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MBS's diplomatic stride

MBSs diplomatic stride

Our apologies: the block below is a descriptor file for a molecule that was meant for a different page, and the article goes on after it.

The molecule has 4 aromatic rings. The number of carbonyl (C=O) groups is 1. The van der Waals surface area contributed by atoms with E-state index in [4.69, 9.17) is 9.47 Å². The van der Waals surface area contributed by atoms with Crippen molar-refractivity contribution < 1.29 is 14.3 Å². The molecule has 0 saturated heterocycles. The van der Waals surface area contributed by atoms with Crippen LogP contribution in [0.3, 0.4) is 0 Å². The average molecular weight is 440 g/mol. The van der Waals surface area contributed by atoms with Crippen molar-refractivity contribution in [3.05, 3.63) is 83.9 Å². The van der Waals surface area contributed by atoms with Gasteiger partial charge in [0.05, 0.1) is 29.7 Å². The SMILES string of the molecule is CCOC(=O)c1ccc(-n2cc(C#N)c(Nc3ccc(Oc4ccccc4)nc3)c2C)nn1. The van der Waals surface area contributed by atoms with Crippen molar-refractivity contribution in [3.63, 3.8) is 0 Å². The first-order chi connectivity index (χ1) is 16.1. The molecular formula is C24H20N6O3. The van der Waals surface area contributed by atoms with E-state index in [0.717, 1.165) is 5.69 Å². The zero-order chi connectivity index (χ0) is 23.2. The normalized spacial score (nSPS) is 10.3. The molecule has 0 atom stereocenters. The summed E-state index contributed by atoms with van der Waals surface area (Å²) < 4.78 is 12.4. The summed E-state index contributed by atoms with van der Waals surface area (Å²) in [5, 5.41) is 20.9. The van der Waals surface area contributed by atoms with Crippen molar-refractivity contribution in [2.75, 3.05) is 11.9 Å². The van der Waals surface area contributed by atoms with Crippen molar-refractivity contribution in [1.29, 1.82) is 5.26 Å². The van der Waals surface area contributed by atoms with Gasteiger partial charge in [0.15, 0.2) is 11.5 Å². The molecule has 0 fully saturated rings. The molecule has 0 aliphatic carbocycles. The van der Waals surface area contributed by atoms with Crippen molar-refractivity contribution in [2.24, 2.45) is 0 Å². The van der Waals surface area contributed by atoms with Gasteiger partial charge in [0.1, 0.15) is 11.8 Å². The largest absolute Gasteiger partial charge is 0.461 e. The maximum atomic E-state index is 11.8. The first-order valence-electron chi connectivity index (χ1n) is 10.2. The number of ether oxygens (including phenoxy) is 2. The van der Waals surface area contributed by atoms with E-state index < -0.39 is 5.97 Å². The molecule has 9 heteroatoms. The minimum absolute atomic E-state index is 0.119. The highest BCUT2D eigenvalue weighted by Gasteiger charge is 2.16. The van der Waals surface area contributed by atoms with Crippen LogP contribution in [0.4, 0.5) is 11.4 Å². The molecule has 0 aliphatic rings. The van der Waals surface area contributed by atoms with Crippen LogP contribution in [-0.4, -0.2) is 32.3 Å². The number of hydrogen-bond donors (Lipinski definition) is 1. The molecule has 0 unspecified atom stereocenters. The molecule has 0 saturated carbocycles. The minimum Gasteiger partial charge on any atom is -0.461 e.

Saudi Crown Prince Mohammed bin Salman's visits to Pakistan and India have been of great significance to Saudi Arabia. Though it is the neighbouring countries who are deemed to accrue a larger piece of the pie from their respective bilateral ties with the Kingdom, Mohammed bin Salman's venturing in East has a larger picture than just improving bilateral ties and strategic cooperation with the nuclear nations. Seldom would anyone deny the significant presence of the Gulf nation as a cooperator since agreements with them always augur well for any nation's oil and energy fronts. Both India and even Pakistan can reinvigorate relationship ties and attract Saudi investment in their economy which has been the case evident from the Saudi Crown Prince's recent visit to both nations. Remaining largely silent on the Pulwama incident may have drawn criticism for Mohammed bin Salman (MBS) but India understands the importance of such ties. Petrochemical investments by Saudi Arabia have been a crucial step and MBS's visit only strengthens the possibility of proliferation of the same. MBS made announcements with respect to both the countries before heading off to China for the third leg of his tour. Announcements appreciated by both Pakistan and India comprehensively showcase Saudi's attempt at improving ties with the Asian nations. At the heart of these diplomatic Saudi adventures lies a progressive reformer, as described by many, in MBS – the de facto leader of Saudi Arabia since 2015. Known for bringing in economic as well as social reforms, MBS's rise to power by allegedly eliminating his rivals attaches a contrasting persona to his name. After being embroiled in the global outcry over the assassination of journalist Jamal Khashoggi at the Saudi Consulate in Istanbul, MBS struck the headlines with his grand anti-graft drive which stormed the Kingdom – retrieving more than 400 billion Saudi Riyad, around $106 billion, in cash, real estate and other assets. After the initial denial from the Kingdom over any responsibility in the death of Khashoggi, they later showcased it as work of rogue Saudi operatives – eclipsing any involvement of the Royal Crown. MBS's image, if tarnished over the Khashoggi incident, gained popularity over his crackdown on dozens of princes and businessmen as Saudi wrapped up a prolonged corruption probe in January. His liberalism policy seemed to please the global eye as he lifted the ban on women driving in the country but an in-depth study narrates how several activists were apprehended, and maybe still incarcerated, fighting for the same cause against the regime over a long time. MBS managed to take the limelight augmenting his reformist outlook to the world. His further proactive stance in the middle-east over regional tension due to the conflict between Saudi Arabia and Iran adds to his persona. Being conferred Nishan-e-Pakistan, highest honour in Pakistan, for his outstanding support in reinvigorating the ties between two nations certainly adds to his name which took a nosedive in the backdrop of Khashoggi's assassination. But just as his visits to Pakistan and India with diplomatic agenda garner some rise in his reputation as a liberal and reformist Crown Prince, his silence over Pakistan's involvement in both Baluchistan and Pulwama attacks make him an equally capable diplomat. His assertion over the terror incidents in his eye would mean politicising the issue which he would most-certainly refrain from. India and Saudi Arabia agreed to constitute a 'comprehensive security dialogue' to set up a joint working group on counter-terrorism marking a significant step in the counter-terrorism argument. While Saudi's assertion of a strong relationship with both India and Pakistan respectively makes it a prime mediator promoting a conducive environment for Indo-Pak talks, Riyadh's lack of interest in mediating any talks and urging for a bilateral dialogue of Indo-Pak glorifies its diplomatic position, much like MBS's himself. Nevertheless, MBS's investment promise augurs well for India which may grow in dire need of oil should it face shortage due to unforeseen disruptions. Further, the energy sector is one where the two nations can actively collaborate and which is completely independent of the terrorism argument where MBS did not make much elaboration apart from the fact that Saudi will provide intel to India – something they will do for Pakistan as well – to counter terrorism in the region. MBS also ordered the release of 850 Indian prisoners on Modi's request apart from the announcement regarding an increase in quota for Indian Haj pilgrims to 2 lakh. This highlights MBS's humbleness, a crucial plus for his image coupled with Nishaan-e-Pakistan. Pleasing India and Pakistan, and China, Indonesia and Malaysia, will definitely give MBS a reputation boost backed by his lucrative offers to these Asian nations in Oil – an essential resource for all these nations. While MBS's promise of intelligence regarding counter-terrorism is subject to doubt, his promise of investment augurs well for it on the economic front. And, in the end, that is enough cooperation India needs – leaving Pulwama, Kashmir, Counter-terrorism as issues it will have to directly confront Pakistan with, as the Kingdom subtly asserted.

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